Boiler Room

Boiler Room is a new kind of triumph: never has a film been so successfully derivative. There is something to be said for movies that blend together the best parts of previous works to make something spellbinding. First-timer Ben Younger has written a script that borrows freely and openly from works such as Wall Street and Glengary Glen Ross but also works perfectly well on its own account. Other critics have gone to great lengths to point out that Boiler Room hardly brings anything new to the table and to a certain extent, I would have to agree with them. The odd thing is that this doesn’t turn out to be a vice for the movie, which is far and away the best 2000 release so far.

Seth (Giovanni Ribisi) is a 19 year-old college dropout who, much to his father’s chagrin, has started his own lucrative but illegal casino business. He’s a lazy kidlet who much prefers the easy buck to an honest day’s work, but after some prodding from his concerned family, he goes and gets a job at a small, off-Wall-Street brokerage named J.T. Marlon. There, he joins a bunch of young schmucks like himself, all looking to get filthy rich quickly. They undergo a group interview with a senior employee (Ben Affleck) who promises them that if they come to work for J.T. Marlon, they would make their first million dollars in their first three years, guaranteed.

Like all newbies, Seth has to start out as a broker’s assistant, making introductory phone calls and yelling “RECO!!!” at the top of his lungs every time he gets a customer who is ready to buy. Seth soon discovers that he is pretty gosh darn good at this job and his overseeing senior broker (Nicky Katt) soon gets jealous of his prodigious ability. A different broker (Vin Diesel) notices this conflict and takes Seth under his wing.

It doesn’t take long for Seth to figure out that something is definitely afoot. First, he walks in on a guy mysteriously shredding papers in the office after-hours. Then, he sees that the headquarters of one of J.T. Marlon’s hottest stocks is nothing but an abandoned building. Seth soon puts two and two together and figures out just how the people at J.T. Marlon are making all of that ridiculous money.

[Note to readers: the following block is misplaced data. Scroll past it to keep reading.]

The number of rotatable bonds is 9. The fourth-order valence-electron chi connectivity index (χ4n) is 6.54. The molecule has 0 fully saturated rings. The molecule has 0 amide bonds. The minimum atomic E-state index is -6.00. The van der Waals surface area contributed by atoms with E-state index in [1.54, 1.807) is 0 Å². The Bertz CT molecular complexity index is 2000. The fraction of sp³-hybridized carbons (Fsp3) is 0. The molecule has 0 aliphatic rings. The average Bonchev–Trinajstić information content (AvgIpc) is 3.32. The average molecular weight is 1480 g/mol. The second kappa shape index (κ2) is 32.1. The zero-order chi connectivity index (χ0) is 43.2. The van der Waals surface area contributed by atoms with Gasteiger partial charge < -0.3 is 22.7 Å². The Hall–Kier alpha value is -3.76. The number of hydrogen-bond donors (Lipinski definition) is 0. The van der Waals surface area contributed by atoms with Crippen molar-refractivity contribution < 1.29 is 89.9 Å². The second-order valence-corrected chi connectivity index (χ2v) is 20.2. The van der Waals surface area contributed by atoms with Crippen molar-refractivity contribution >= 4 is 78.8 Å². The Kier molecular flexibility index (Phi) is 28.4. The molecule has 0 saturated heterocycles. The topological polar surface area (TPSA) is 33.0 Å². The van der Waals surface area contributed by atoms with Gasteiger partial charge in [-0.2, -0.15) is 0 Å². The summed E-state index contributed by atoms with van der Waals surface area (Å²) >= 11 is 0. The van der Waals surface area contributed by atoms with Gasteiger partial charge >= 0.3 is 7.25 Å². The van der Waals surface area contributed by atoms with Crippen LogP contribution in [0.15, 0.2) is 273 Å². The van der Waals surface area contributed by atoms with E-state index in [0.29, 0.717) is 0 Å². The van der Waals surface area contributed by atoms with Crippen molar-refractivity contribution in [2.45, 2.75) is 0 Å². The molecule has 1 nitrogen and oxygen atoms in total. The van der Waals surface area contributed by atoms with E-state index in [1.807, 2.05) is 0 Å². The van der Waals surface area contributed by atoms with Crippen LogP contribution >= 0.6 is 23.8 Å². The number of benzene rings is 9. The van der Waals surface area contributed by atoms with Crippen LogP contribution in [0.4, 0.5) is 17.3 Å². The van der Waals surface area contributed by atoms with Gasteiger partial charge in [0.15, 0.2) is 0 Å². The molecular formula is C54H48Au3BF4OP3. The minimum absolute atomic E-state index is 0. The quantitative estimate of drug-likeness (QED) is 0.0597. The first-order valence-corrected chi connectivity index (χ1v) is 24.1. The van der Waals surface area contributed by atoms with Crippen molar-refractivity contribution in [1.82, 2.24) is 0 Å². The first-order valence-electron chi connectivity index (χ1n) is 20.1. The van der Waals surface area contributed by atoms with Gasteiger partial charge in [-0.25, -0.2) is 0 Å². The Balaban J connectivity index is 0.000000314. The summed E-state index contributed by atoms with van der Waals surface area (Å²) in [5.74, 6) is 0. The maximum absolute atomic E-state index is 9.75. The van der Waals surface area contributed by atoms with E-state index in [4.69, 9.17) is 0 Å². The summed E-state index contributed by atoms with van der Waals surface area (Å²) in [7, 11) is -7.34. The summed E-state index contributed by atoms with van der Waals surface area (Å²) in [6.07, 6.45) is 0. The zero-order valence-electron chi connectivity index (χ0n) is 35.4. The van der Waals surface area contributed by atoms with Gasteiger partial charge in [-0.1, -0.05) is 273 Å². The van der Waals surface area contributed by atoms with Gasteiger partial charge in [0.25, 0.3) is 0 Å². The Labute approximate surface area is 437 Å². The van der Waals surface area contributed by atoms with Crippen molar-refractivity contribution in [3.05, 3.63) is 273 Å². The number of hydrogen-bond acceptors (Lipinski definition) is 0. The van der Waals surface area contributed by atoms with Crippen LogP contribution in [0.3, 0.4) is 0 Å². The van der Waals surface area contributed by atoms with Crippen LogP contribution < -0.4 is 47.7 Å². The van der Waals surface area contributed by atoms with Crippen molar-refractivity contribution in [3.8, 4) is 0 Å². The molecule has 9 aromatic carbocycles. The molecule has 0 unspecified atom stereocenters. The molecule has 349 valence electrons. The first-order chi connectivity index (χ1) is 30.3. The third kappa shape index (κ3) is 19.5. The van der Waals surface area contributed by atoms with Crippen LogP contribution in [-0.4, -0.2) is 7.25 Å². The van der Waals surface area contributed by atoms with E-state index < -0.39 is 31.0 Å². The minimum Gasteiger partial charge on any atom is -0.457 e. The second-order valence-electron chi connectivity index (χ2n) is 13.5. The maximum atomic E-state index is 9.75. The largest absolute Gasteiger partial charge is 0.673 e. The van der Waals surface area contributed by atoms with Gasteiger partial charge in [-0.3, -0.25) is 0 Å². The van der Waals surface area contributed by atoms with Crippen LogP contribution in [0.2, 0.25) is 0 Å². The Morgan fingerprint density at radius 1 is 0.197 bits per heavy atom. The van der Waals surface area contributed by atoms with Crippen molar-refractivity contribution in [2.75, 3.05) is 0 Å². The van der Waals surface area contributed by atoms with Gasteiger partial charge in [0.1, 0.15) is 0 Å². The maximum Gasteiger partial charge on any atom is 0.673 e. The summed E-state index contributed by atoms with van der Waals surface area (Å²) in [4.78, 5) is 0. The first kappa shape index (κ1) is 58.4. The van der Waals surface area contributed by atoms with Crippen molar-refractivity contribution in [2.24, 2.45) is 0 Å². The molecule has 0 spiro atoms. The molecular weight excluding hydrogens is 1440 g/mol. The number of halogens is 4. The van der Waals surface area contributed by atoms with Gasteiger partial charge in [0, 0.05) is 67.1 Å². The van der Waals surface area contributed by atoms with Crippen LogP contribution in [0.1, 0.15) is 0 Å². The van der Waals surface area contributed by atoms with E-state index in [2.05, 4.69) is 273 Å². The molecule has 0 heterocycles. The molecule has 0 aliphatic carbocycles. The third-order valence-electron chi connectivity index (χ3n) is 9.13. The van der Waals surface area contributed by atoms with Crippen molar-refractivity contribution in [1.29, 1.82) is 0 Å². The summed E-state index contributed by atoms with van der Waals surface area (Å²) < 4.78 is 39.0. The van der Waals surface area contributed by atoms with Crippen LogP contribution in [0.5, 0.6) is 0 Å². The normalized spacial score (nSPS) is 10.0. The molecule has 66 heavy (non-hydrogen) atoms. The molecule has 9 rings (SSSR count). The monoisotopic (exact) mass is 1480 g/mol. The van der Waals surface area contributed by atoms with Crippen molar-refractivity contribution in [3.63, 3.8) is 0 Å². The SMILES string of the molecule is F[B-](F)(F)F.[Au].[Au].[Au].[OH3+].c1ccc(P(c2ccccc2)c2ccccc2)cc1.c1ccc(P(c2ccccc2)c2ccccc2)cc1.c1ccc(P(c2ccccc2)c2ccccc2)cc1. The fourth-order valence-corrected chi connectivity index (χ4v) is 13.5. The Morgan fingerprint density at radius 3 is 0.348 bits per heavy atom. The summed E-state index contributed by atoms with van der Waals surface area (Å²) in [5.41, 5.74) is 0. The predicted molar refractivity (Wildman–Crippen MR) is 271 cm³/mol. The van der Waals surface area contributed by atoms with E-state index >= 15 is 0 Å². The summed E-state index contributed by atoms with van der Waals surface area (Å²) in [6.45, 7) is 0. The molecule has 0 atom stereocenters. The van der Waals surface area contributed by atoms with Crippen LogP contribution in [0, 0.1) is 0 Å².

Boiler Room is furiously paced and amazingly involving. It bears more than a few resemblances to David Mamet’s similar Glengary Glen Ross, but the most noticable similarity is how well they are written. I’m not sure what this suggests about writer/director Ben Younger’s future — considering the influences, it could just be a fluke — but this particular script is marvelous. Whether the film’s portrayal of day traders is realistic is hard for an outsider like me to tell, but it’s irrelevant: the office environment in the movie is so involving, I was begging for more. The dialogue sparkles with energy, wit and suspense; even the understated interracial romance that develops between Seth and a secretary at J.T. Marlon is pitch-perfect.

The moral dilemma at the heart of the movie — Seth and his co-workers are making money by conning regular folks out of their life savings — is sort of obvious but riveting nonetheless. I was sure I knew the final outcome as soon as the actual conflict was revealed, but Boiler Room had a way of keeping me on my toes so I could never be sure. A subplot where Seth convinces a husband and a father to buy bogus stock with the money he’s been saving up to buy a home is heartbreaking without being manipulative.

Perhaps I’m overreacting to a gem after a typically abominable post-holiday season. I dunno. In my mind, what earns Boiler Room its grade is one simple fact: I was hoping it would never end.

-- Eugene Novikov

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